Second 140 mm Fan Roundup: Antec, bequiet!, Corsair, Scythe

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Corsair Air AF140 Quiet Edition

The Corsair Air series turned out to be some of the stronger performers in our 120 mm fan roundup last month but their acoustics left something to be desired. Their 120 mm models consists of two lines, the AF120 designed for CPU coolers and general use, and SP120 for radiators, each with a high and low speed variant. The 140 mm series is broken up similarly but currently the AF140 Quiet Edition is the only one available on their website at time of writing.


Corsair wins the title of flashiest packaging for this roundup with its glossy, windowed box.

The decorative red ring can be swapped out for white and blue. The only other extras are a short low noise adapter and some black fan screws.

Compared to the AF120, there are two extra fan blades and they flare out more at the ends. Additionally, the hub is actually smaller than the AF120's by a hair, thus the fan has a larger potential cooling area. Rubberized corners and mounting holes help limit vibration.

Specifications: Corsair Air AF140 Quiet Edition
Manufacturer Corsair Power Rating 1.8 W
Model Number CO-9050009-WW Airflow Rating 67.8 CFM
Bearing Type Advanced Hydraulic Speed Rating 1,150 RPM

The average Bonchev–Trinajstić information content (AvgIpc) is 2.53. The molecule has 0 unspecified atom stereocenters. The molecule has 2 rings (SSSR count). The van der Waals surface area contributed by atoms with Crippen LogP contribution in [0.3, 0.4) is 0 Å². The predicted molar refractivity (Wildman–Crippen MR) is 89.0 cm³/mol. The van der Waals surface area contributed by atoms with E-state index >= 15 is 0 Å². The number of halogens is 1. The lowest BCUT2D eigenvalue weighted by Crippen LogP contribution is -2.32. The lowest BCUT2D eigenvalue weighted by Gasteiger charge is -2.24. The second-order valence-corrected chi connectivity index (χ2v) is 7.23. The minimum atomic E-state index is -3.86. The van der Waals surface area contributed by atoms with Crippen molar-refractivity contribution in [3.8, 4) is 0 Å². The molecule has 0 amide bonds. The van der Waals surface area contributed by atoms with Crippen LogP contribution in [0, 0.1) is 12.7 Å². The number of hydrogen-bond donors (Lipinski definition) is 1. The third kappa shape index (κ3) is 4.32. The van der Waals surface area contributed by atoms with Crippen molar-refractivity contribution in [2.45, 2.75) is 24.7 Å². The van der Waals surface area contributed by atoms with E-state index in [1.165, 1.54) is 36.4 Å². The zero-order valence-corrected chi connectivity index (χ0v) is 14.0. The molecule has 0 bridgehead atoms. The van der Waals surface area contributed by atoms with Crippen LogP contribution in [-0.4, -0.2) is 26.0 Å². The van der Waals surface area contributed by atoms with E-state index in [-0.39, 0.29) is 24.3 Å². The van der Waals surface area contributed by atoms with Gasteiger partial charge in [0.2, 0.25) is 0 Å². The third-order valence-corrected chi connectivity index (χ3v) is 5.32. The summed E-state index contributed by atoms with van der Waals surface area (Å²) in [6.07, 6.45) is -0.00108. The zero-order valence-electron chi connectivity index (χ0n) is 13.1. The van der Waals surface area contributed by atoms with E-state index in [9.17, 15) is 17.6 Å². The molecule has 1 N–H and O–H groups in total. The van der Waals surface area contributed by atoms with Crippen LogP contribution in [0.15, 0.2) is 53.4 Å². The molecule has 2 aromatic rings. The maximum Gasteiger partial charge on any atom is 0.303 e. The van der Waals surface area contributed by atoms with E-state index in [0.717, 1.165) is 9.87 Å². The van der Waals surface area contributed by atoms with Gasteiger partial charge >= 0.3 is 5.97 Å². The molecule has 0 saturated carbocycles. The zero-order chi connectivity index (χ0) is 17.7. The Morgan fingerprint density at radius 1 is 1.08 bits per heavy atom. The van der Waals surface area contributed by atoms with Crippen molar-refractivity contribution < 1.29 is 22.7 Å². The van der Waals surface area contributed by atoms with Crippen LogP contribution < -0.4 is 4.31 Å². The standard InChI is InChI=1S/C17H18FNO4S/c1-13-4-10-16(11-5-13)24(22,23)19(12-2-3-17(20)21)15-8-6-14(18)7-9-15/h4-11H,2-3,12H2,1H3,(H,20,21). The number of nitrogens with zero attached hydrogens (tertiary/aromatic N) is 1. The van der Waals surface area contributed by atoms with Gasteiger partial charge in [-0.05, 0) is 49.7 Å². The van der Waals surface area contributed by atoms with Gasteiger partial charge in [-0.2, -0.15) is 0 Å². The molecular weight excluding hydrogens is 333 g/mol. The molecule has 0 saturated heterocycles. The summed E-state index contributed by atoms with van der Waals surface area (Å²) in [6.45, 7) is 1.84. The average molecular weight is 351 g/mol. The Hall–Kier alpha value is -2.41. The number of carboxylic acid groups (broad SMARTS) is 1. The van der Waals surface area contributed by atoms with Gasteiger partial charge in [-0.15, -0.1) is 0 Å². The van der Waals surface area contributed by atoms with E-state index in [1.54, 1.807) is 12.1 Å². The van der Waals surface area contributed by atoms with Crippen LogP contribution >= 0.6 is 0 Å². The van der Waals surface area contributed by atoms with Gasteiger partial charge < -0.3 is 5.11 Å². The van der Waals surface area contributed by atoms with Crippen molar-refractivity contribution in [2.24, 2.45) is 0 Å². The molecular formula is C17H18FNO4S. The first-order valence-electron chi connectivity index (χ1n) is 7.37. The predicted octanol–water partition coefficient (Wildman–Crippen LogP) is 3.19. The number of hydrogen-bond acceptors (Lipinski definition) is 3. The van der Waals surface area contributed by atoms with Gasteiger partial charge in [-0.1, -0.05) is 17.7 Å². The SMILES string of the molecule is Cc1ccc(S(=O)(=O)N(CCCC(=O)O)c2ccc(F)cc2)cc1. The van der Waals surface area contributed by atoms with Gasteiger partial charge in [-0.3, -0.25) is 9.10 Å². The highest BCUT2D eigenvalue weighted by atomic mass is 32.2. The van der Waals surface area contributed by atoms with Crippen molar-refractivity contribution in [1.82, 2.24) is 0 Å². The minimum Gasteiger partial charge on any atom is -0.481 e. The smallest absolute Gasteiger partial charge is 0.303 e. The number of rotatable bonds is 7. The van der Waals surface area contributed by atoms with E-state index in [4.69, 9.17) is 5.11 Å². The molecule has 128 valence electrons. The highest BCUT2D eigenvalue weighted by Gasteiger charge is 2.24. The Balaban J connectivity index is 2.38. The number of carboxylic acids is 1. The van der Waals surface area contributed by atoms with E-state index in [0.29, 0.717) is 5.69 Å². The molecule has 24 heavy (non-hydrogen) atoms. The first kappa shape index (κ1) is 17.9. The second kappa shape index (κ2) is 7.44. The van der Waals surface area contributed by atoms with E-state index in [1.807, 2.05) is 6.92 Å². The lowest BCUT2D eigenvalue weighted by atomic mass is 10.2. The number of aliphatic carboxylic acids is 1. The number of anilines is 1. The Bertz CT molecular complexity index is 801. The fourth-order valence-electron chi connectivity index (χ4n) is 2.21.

Frame Size 140 x 140 x 25 mm Noise Rating 24 dBA
Hub Size 42 mm Header Type 3-pin
Blade Diameter 131 mm Fan Mounts Screws
Cable Length 29 cm Weight 170 g
Starting Voltage < 4.0 V Number of Samples 2
Corner Type Open Retail Availability Yes
Extras: 5 cm low noise adapter (~950 RPM), screws.


This is the screen capture of Fan Xpert 2's auto-analysis of the Corsair Air AF140 Quiet Edition.


Acoustic analysis of the Corsair Air AF140 Quiet Edition.

SPCR Test Results: Corsair Air AF140 Quiet Edition
Fan Speed (RPM)
1100
900
700
550
SPL (dBA@1m)
22
17
13
11~12
Thermal Rise (°C)
17
18
22
25
Airflow in/out (FPM)
530/660
-
-
290/320

The AF140 Quiet Edition started off pretty well, sounding mostly smooth and turbulent at full speed. At 900 RPM, it was much of the same with the addition of a low pitched buzzing. At 700 RPM, a hum developed, and at 550 RPM, it started to click as well, but only at close proximity. It's not a terrible sounding fan per se but like the TwoCool 140, its acoustic character is more desirable at higher speeds.

The tested fan was one of two samples. The untested sample sounded marginally worse, imbued with an underlying buzz at high speeds.

Like the 120 mm version, the AF140 Quiet Edition is more proficient at cooling than delivering a nice sound. Fairly good performance was had at every tested speed except 550 RPM.



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